This afternoon I enjoyed an outstanding Christmas presentation at a church about fifteen minutes from our home. The church was completely packed out, as was the parking lot, making for a congested exit. I had parked along the side of the road, facing the opposite direction of the way home.
Instead of turning around, I thought to myself, “How hard can it be to find a new way home?” And with that I sped away. I drove random back roads, eventually ending up at a road I vaguely recognized. But by that time my sense of direction was completely confused and I found myself in a small town I knew—albeit, the opposite direction of where I thought I was headed—and from there I could navigate myself back home.
Sometimes in life we do this very same thing. We know what we want to achieve or where we want to be, but our decisions don’t fall in line with that goal. Rather than being intentional—because of the effort it will require on our part—we wander aimlessly, hoping that our end goal will still be what we wish for it to be.
My trek around the countryside today had no major consequences. Granted, my fifteen minute drive took a bit over half and hour, but there was no harm done. However, at one particular crossroad, had I turned the opposite direction as I almost did, my wandering would have continued much longer than thirty minutes.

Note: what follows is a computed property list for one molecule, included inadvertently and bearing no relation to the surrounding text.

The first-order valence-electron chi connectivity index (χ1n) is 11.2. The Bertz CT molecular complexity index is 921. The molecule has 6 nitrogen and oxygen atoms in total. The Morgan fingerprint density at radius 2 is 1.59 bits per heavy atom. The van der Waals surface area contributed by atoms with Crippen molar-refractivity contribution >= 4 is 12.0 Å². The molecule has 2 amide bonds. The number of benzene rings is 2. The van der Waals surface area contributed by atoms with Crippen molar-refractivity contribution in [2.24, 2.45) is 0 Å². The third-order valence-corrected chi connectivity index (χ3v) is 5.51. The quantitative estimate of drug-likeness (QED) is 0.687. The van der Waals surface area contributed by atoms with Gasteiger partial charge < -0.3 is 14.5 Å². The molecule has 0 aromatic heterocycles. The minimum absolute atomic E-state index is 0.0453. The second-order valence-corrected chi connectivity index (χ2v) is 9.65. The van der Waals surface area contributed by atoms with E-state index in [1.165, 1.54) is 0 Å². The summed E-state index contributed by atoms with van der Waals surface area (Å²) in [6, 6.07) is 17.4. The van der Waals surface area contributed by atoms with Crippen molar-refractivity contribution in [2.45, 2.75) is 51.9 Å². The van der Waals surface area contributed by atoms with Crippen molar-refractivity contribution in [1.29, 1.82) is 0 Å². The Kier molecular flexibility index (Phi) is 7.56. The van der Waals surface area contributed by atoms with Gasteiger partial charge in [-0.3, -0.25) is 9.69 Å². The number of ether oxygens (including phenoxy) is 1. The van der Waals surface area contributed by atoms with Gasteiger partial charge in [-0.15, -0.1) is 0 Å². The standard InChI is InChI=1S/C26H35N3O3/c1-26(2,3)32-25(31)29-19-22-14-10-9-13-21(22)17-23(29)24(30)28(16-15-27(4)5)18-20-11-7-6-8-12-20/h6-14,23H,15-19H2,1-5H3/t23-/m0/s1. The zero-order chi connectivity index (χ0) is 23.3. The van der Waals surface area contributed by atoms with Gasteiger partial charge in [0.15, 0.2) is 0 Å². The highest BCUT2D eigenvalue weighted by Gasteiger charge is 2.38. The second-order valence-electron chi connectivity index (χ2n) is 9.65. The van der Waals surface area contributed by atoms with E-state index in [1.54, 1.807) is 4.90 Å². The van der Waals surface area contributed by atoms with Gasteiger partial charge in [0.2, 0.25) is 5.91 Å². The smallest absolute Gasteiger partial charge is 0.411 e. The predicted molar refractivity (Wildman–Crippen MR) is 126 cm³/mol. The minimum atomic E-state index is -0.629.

In life the consequences are often much higher. That decision to not be intentional, while we wander aimlessly and hope for the best, can cost us relational success, business success, and, certainly in our spiritual life it costs us. Without that intentional nurturing of our spirit, we lack the stability of having something solid to fall back on when life gets tough, and Someone to thank when life is good.
Like those country roads, there are always crossroads where we have to choose again our direction. At one particular crossroad today, I sat for a time, assessing my situation. I really had no idea which way to turn, or whether I should go straight through. Based on where I had come from, where I was planning to go and the direction I had already traveled, I made the turn that led me back to familiar territory.
The reality is, if we have spent time wandering in any area of our lives, it’s never too late to stop, assess the situation, and start in a new direction. And, like my wrong turn at the first familiar road, we might not get it right the first time. However, with persistence and intentionality, we will make progress and, with time we are likely to achieve our goals.
The secret is to learn from our mistakes, stay focused on what really matters and pause to reflect, when we arrive at the various crossroads in life, so that we make wise decisions. If we do this, in spite of mistakes, all roads do eventually lead home. Choosing the wrong path will always cost us something but nothing is beyond redemption. The sooner we become intentional, the less backtracking we wil need to do, and the better off we will be.